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Oxford English Dictionary finally redefines 'tweet'

Oxford dictionary

Aug. 29: An entry in the Oxford English Dictionary, defining a dictionary. It's been in print for over a century, but in future the Oxford English Dictionary -- the authoritative guide to the English language -- may only be available to peruse online.

For Twitter’s nearly six million users, tweeting isn’t only for the birds.

The vast popularity of the micro-blogging site has the Oxford English Dictionary finally adding another definition to the word “tweet” in its dictionary.

Now, in addition to the melodic sounds that birds make, tweet can also mean “to make a posting on the social networking service Twitter,” and “to use Twitter regularly or habitually.”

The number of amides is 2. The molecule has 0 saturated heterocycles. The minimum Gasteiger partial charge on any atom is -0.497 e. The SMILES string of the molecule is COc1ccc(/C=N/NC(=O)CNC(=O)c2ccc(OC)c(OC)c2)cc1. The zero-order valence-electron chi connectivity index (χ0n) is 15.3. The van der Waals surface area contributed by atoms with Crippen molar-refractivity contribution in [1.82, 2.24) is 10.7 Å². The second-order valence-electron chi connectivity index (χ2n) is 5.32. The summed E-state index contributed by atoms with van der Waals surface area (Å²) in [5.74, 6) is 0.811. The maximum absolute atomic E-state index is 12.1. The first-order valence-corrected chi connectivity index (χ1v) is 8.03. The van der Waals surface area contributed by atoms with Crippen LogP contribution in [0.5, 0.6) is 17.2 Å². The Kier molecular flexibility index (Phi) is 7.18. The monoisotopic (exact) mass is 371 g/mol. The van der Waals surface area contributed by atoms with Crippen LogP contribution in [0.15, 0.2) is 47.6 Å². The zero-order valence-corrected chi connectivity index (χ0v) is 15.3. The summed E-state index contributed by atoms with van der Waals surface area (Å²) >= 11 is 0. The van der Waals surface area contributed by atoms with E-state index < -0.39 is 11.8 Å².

“This breaks at least one … rule, namely that a new word needs to be current for ten years before consideration for inclusion,” notes chief editor John Simpson in a blog post.

"It seems to be catching on," he noted wryly.

The dictionary’s inclusion of the word comes nearly two years after another version of the dictionary – the Concise Oxford English Dictionary – added the word “retweet” to its vast collection of words. Its competitor, the Merriam-Webster Collegiate Dictionary, added “tweet” to its dictionary in 2011.

Tweet, while new in the world of social media, is actually one of the oldest words. Its earliest recorded use was during the 16th century, according to the dictionary.

Other words – with roots in technology – were added to the Oxford English Dictionary, including mouseover and crowdsourcing.

The phrase, “Don’t have a cow” – popularized by the cartoon character Bart Simpson – was added as well. The humorous idiom has roots in the 1950s, according to the dictionary.